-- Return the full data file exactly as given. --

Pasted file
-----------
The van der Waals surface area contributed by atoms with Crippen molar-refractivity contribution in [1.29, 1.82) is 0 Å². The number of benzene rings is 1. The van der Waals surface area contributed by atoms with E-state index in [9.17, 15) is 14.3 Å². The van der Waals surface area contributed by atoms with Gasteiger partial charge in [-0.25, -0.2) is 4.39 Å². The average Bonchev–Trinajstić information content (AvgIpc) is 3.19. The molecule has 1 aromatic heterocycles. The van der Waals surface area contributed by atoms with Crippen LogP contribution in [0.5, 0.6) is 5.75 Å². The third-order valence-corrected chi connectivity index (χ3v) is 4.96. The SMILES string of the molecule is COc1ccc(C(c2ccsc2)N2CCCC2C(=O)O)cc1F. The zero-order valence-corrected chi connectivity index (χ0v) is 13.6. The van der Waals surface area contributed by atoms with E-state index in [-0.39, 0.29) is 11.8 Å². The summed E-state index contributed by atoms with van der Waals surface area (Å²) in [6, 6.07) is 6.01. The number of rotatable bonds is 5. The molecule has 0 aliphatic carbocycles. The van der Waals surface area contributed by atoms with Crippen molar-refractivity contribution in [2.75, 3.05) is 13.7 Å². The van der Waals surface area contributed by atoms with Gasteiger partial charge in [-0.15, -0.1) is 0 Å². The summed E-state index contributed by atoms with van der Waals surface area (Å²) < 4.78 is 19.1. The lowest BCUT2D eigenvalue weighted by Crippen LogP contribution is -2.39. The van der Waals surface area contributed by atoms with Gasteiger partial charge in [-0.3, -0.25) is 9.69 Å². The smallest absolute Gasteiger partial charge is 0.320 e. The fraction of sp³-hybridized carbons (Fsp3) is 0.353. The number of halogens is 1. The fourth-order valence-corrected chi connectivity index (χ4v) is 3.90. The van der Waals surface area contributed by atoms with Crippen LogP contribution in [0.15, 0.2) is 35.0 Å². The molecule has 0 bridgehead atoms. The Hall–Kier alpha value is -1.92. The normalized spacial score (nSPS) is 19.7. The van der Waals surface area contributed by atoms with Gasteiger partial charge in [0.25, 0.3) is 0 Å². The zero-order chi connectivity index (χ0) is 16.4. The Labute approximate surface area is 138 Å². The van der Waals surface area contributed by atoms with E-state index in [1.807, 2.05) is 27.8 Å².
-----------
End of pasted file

The van der Waals surface area contributed by atoms with Crippen molar-refractivity contribution in [1.29, 1.82) is 0 Å². The number of benzene rings is 1. The van der Waals surface area contributed by atoms with E-state index in [9.17, 15) is 14.3 Å². The van der Waals surface area contributed by atoms with Gasteiger partial charge in [-0.25, -0.2) is 4.39 Å². The average Bonchev–Trinajstić information content (AvgIpc) is 3.19. The molecule has 1 aromatic heterocycles. The van der Waals surface area contributed by atoms with Crippen LogP contribution in [0.5, 0.6) is 5.75 Å². The third-order valence-corrected chi connectivity index (χ3v) is 4.96. The SMILES string of the molecule is COc1ccc(C(c2ccsc2)N2CCCC2C(=O)O)cc1F. The zero-order valence-corrected chi connectivity index (χ0v) is 13.6. The van der Waals surface area contributed by atoms with E-state index in [-0.39, 0.29) is 11.8 Å². The summed E-state index contributed by atoms with van der Waals surface area (Å²) in [6, 6.07) is 6.01. The number of rotatable bonds is 5. The molecule has 0 aliphatic carbocycles. The van der Waals surface area contributed by atoms with Crippen molar-refractivity contribution in [2.75, 3.05) is 13.7 Å². The van der Waals surface area contributed by atoms with Gasteiger partial charge in [-0.15, -0.1) is 0 Å². The summed E-state index contributed by atoms with van der Waals surface area (Å²) < 4.78 is 19.1. The lowest BCUT2D eigenvalue weighted by Crippen LogP contribution is -2.39. The van der Waals surface area contributed by atoms with Gasteiger partial charge in [-0.3, -0.25) is 9.69 Å². The smallest absolute Gasteiger partial charge is 0.320 e. The fraction of sp³-hybridized carbons (Fsp3) is 0.353. The number of halogens is 1. The fourth-order valence-corrected chi connectivity index (χ4v) is 3.90. The van der Waals surface area contributed by atoms with Crippen LogP contribution in [0.15, 0.2) is 35.0 Å². The molecule has 0 bridgehead atoms. The Hall–Kier alpha value is -1.92. The normalized spacial score (nSPS) is 19.7. The van der Waals surface area contributed by atoms with Gasteiger partial charge in [0.25, 0.3) is 0 Å². The zero-order chi connectivity index (χ0) is 16.4. The Labute approximate surface area is 138 Å². The van der Waals surface area contributed by atoms with E-state index in [1.807, 2.05) is 27.8 Å².